"Mom did four squats, three lunges, three baby cobras and a 20-minute savasana."
That's the text I sent my brother a couple of weeks ago after a gym date in Colorado Springs with my 78-year-old mom. In what I consider nothing short of a miracle, she agreed to let me show her some new moves, mostly alternatives to what she'd been doing on the weight machines. Her goals? Reduce the ring around her belly and increase her stamina so she wouldn't get so tired.
Roadblocks to those goals? An admirable ability to talk herself out of going to the gym. Evidence? A recent nagging pain in her left bicep. This singular ache prevented her from exercising for two weeks, to which her lovable daughter said, "You don't need an arm to walk on the treadmill."
Lest you think I'm being too hard on the woman who brought me into this world, I'm proud of her for exercising, period. Her 78 looks mighty good. Fingers crossed I got those particular genes.
I share with you, fair readers, what I shared with my mom, in hopes that you'll find some palatable ideas, inspiration or simply a laugh. Please remember, I'm not a personal trainer, nor do I play one on TV, but I do know some stuff about working out.
The date: Sunday of Memorial Day weekend. Scene of the crime: 24 Hour Fitness off Austin Bluffs Parkway. Mom: ready to go big with her water bottle and little purple towel tossed over one shoulder. Me: braced to withstand any form of resistance.
After a few minutes spent warming up on the treadmill, we tackled legs. It's so important to build muscle, especially as you age. Muscle burns more calories than fat, so if you have more muscle, you're burning more calories all day. This could help reduce a pot belly. Unfortunately, you're never going to spot reduce that belly. You've got to increase your cardio and look at your caloric intake. But more muscle can help. Plus, you want to have enough strength in your legs so you walk and move without tiring and can get up if you fall - important for older people.
I also wanted to show my mom exercises that didn't involve machines. I prefer free weights because you use your whole body. Your stabilizer muscles are working to keep you upright, a good thing for anybody. Poor balance can lead to devastating falls, broken bones or worse. In my book, using machines means sitting on the job. (Ask me that again in about 30 years.) But if you have injuries or can't stand for long, then by all means, use a machine. It's better than doing nothing.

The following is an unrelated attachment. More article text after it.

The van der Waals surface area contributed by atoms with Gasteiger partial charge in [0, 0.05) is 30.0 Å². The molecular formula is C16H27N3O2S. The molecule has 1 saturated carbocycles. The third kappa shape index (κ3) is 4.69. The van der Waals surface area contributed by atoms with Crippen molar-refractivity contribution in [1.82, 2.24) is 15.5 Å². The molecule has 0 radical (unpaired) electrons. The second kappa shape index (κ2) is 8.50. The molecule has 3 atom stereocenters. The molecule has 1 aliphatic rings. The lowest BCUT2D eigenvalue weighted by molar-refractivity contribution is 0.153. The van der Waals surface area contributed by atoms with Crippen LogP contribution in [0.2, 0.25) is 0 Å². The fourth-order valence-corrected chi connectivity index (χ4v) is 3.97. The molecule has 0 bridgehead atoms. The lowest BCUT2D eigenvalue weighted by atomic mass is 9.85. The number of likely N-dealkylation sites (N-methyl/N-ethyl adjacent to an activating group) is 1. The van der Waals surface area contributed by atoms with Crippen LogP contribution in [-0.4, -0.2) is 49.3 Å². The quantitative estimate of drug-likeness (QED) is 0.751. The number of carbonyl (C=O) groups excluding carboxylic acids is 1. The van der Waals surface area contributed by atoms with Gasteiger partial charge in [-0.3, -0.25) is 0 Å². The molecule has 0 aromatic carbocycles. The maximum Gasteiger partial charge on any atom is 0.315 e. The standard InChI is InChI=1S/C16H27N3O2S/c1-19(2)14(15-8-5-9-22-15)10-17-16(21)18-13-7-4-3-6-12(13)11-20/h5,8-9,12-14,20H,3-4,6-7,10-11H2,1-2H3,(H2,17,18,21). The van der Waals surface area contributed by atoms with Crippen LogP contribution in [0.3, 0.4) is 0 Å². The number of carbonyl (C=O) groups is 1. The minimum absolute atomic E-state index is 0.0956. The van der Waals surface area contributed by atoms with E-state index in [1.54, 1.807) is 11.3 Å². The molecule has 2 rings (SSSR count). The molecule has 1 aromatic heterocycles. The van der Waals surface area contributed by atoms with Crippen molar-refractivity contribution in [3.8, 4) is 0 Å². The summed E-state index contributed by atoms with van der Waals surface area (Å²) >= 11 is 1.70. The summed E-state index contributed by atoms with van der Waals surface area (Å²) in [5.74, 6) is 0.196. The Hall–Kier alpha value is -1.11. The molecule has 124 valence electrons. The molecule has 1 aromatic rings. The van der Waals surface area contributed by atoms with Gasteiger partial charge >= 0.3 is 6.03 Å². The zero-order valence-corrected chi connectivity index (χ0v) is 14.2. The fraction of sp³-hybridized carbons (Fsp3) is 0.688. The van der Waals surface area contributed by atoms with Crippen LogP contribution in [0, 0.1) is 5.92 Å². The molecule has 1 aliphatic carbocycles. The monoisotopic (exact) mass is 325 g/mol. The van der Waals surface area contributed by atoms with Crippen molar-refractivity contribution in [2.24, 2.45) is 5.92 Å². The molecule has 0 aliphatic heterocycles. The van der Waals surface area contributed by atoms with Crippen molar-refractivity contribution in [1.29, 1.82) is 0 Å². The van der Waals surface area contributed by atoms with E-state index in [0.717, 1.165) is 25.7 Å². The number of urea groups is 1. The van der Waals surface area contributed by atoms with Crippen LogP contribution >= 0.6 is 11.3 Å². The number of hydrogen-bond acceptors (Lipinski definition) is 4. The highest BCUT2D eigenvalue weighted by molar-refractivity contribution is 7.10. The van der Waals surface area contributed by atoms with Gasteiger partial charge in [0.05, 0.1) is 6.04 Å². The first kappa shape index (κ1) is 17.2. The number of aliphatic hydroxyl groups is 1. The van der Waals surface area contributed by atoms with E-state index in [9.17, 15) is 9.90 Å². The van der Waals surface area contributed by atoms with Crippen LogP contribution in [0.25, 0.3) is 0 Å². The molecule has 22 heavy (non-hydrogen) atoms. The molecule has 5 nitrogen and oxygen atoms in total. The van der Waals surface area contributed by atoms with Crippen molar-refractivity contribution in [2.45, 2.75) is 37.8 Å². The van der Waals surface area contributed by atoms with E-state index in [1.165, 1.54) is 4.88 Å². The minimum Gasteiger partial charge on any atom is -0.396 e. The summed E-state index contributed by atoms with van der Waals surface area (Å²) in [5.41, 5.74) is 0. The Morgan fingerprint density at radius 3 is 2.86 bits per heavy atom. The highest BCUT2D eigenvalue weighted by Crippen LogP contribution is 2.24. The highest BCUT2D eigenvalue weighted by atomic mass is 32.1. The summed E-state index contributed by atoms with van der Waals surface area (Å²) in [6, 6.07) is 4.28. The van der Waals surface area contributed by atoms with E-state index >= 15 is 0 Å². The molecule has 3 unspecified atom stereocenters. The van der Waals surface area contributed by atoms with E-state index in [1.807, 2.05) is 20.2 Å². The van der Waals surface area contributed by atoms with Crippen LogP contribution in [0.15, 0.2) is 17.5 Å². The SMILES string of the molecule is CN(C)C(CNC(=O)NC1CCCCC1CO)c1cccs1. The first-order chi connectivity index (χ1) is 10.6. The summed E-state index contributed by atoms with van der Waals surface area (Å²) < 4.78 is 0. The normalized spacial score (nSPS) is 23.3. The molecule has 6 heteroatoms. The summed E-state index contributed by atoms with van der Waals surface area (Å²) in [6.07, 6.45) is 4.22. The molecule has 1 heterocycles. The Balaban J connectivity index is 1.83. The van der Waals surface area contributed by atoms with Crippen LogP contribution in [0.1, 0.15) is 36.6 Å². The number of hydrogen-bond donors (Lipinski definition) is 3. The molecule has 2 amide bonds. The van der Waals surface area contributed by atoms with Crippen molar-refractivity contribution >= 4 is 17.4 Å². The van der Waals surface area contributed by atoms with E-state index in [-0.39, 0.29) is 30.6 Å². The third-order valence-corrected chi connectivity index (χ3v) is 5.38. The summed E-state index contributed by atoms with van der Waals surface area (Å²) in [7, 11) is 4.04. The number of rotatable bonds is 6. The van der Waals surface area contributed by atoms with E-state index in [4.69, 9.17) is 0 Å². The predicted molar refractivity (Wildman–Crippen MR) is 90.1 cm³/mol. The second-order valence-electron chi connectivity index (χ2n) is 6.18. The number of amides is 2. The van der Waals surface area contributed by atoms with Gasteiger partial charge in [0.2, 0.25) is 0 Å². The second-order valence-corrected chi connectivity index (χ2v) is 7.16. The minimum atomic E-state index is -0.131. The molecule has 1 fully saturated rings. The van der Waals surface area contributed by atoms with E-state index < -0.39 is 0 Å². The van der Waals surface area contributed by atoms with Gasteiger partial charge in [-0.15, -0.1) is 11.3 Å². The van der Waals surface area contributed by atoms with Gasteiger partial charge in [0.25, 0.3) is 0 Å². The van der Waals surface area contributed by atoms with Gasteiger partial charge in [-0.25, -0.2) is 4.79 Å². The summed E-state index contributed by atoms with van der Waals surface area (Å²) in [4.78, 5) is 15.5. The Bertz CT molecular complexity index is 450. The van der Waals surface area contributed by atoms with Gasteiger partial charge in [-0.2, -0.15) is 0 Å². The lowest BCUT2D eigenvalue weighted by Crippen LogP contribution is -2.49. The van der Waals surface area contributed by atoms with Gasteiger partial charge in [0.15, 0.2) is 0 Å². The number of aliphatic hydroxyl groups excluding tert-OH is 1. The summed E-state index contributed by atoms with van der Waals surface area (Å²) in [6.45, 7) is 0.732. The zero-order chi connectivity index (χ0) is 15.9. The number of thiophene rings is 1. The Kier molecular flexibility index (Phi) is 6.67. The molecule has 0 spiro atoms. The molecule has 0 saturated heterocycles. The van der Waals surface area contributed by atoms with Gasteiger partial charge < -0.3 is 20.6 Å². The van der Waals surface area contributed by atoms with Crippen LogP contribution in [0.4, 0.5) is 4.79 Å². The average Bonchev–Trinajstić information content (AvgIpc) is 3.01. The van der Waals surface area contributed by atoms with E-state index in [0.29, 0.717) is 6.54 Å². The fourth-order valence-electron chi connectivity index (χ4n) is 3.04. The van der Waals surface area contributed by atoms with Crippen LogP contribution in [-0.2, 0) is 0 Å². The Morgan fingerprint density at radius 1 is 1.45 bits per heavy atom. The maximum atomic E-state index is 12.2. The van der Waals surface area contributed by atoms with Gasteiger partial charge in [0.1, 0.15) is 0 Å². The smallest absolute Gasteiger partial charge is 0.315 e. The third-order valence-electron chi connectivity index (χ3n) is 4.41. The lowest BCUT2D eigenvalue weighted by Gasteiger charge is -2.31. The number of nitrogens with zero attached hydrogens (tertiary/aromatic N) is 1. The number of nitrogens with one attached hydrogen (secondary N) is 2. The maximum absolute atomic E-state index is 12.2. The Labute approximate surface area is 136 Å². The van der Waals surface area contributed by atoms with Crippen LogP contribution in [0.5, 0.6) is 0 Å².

Squats are my mom's nemesis. Lunges don't lurk far behind. But these are the two exercises she needs most, proving the adage. Isn't there an adage that we avoid what we probably most need? Much as we teach what we most need to learn? Which makes me think maybe I also need more squats.
I gave her some 5-pound kettlebells to hold and showed her how to sit back into a squat.
"Squeeze your butt at the top," I said.
That earned me one quizzical look and some groans of misery.
"All right, I'm done," she said.
Her resistance was futile.
"Mom, you can't do only three squats," I said. Of course, she could have if that really was all she had in the tank, but I knew her shady ways.
Lunges got a similar reaction, and I could tell she was mentally crossing these right off the list, until I spied a chair. With one hand resting on the back of it and the other holding a light weight, squats and lunges suddenly became much more doable. I felt about 3 ounces of resistance melt away. Daughter: 1. Mom: 0.
Next up: deadlifts. As in, you'll be dead soon if you don't do these. Just kidding, I didn't say that. Out loud. Mom didn't mind these, though I'm still not sure if she understood the concept of squeezing your booty when you stand to engage your muscles.
Using old equipment from once-popular step aerobics classes? Also a win. Simple step-ups will work your lower body. Add a challenge by lifting a knee or kicking the leg straight out in front of you at the top of the step. Mom also liked that the steps were hidden in a corner of the gym where nobody could see her working her bod. Worrying about judgment from fellow exercisers is definitely a thing, but the hard-core gym rats are too busy flexing for themselves in the mirror to notice anybody else. And the rest of us are too occupied with our Spotify playlists or trying to not drop a weight on our foot to pay attention to somebody else's routine. Don't let fear of what others think stop you from working the one body you've been given this lifetime.
Next up: core and spine. We grabbed questionably clean gym mats and got on our bellies. The inevitable happened - my mom tried to take a nap. I don't think so, mamacita. We did yoga poses: cobras and locusts. Simple yet challenging. I showed her these so she'd stop using the back machine, which sets off alarm bells for me. I don't think anybody should get on a machine and push a ton of weight with their backs. There are effective ways to build strength using your body weight.
I also spent a fair amount of time disparaging the ab machine, the one where you lie on a bendable bench, put your feet up on a platform and crunch away as if your life depends on it. Friends, the health of your spine depends on you not doing that. Stop these wack movements, for the love of all that is sinewy.
After boat pose and leg lifts for core, my mom busted out a forearm plank that took my breath away.
"I always could do planks," she said proudly, to which I said, "Yes! Do more of those."
In a final burst of energy, we pulled out the BOSU Pro Balance Trainer and put it by a gym pillar so she had something to hold onto while she balanced on the wobbly half-globe. It looked easy, so I suggested she add some squats. I felt our old friend resistance poke its head up and look around, but to her credit, she took a stab at it. And those squats were a thing of beauty.
Mom: 1. Gym: 0.